In the Bush administration's first eight months, it did nothing to stem this conflict. When Sharon visited the president last March, Bush assured him that "our nation will not force peace." Secretary of State Colin Powell tried to re-establish the United States as a mediator by criticizing both the Palestinians' terrorist attacks and the Sharon government's encouragement of new settlements, but Bush favored Sharon's view that the besieged Arafat must end the violence against Israelis before negotiations could commence -- a position that made the negotiations hostage to Islamic militants. "The Israelis will not negotiate under terrorist threat," Bush declared last August. The president's tacit endorsement of Israel meant that the United States could not play the role of mediator and increased the likelihood that the conflict would intensify.
Bush's position reflected in part a neo-isolationist foreign policy. Like the House Republicans who had opposed American intervention in the Balkans, the president took an extremely narrow view of when American intervention overseas was appropriate. He was also determined to undo Bill Clinton's diplomatic efforts, whether in North Korea or in Israel. This meant tilting away from Israel's Labor Party and toward the anti-Oslo group composed of Sharon, Netanyahu, and the Likud Party -- a position favored by hard-line conservatives in and around Bush's administration.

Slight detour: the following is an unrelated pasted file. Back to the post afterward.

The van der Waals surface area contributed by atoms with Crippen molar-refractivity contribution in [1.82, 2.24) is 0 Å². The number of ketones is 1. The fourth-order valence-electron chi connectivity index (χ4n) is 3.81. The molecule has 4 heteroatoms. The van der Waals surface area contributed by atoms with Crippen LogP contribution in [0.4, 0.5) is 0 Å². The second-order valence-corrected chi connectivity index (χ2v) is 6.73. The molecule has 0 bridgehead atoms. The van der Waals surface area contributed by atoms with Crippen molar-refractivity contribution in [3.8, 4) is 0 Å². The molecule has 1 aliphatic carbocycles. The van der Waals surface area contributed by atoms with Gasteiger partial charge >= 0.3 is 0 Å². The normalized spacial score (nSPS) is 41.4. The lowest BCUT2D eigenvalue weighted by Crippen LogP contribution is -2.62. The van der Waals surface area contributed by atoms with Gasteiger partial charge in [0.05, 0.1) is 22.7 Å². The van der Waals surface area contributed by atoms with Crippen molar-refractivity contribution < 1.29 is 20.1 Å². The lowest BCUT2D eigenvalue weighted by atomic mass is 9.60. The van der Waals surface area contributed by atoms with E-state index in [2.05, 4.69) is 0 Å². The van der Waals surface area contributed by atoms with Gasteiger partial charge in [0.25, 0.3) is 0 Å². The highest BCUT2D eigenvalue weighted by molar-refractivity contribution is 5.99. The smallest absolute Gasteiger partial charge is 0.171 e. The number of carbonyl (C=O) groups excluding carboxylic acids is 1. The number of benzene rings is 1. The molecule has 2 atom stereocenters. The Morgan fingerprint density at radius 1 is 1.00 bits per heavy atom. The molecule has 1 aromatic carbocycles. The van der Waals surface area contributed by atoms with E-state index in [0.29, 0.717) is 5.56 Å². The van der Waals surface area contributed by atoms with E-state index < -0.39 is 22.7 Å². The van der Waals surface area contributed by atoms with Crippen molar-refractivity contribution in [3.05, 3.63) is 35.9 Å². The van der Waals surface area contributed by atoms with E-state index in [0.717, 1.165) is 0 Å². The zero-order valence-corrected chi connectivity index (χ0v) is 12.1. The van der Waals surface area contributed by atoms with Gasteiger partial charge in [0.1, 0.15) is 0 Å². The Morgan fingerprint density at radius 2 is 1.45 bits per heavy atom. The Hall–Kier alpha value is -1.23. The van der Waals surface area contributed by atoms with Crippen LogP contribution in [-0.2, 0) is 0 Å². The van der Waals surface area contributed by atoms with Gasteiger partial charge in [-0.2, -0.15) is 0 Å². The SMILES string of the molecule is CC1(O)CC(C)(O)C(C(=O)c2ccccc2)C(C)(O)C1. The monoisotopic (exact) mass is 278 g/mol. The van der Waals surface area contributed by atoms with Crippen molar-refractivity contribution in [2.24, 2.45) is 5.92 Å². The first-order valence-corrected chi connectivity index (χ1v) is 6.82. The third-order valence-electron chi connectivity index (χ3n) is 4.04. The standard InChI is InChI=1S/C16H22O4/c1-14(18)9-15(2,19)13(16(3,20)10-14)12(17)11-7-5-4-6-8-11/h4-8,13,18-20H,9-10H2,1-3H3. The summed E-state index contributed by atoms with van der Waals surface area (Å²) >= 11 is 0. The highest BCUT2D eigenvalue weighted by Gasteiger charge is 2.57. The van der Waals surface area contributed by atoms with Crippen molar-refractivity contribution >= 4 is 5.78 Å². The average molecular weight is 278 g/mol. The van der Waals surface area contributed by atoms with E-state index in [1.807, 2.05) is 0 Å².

After September 11, however, the administration abruptly abandoned its neo-isolationist and unilateral foreign policy. Powell, who played a decisive role in winning Pakistan to the war against Osama bin Laden and the Taliban, gained new influence; and in November, he and Bush declared America's determination to promote a two-state resolution to the Israeli-Palestinian conflict. In a speech at the University of Louisville in Kentucky, Powell deplored Palestinian attempts to win their claims "through violence" but also criticized Sharon's encouragement of settlements. Powell announced that he was sending Assistant Secretary of State William Burns and retired U.S. Marine Corps General Anthony Zinni to Israel to facilitate negotiations between the two sides. It looked like the Bush administration was finally determined to "force peace."
In the last six weeks, though, the United States has reverted to its pre-September 11 policies. It withdrew its negotiators and began favoring Sharon even more decidedly than before. The apparent cause was Arafat's complicity in an Iranian arms shipment to the Palestinians. But faced with defeat, Arafat has always resorted to violence to regain his leverage. The arms shipment was simply another such move in an escalating conflict. The United States, instead of coming between the two sides, endorsed Sharon's tack of undermining Arafat's leadership. While Bush didn't cut off relations entirely with Arafat and the Palestinian Authority as Sharon demanded and Vice President Dick Cheney and Secretary of Defense Donald Rumsfeld advised, the president did nothing to deter Sharon. Yet Sharon's strategy, if successful, will empower the most extremist elements in the Palestinian movement, dooming any potential for peace.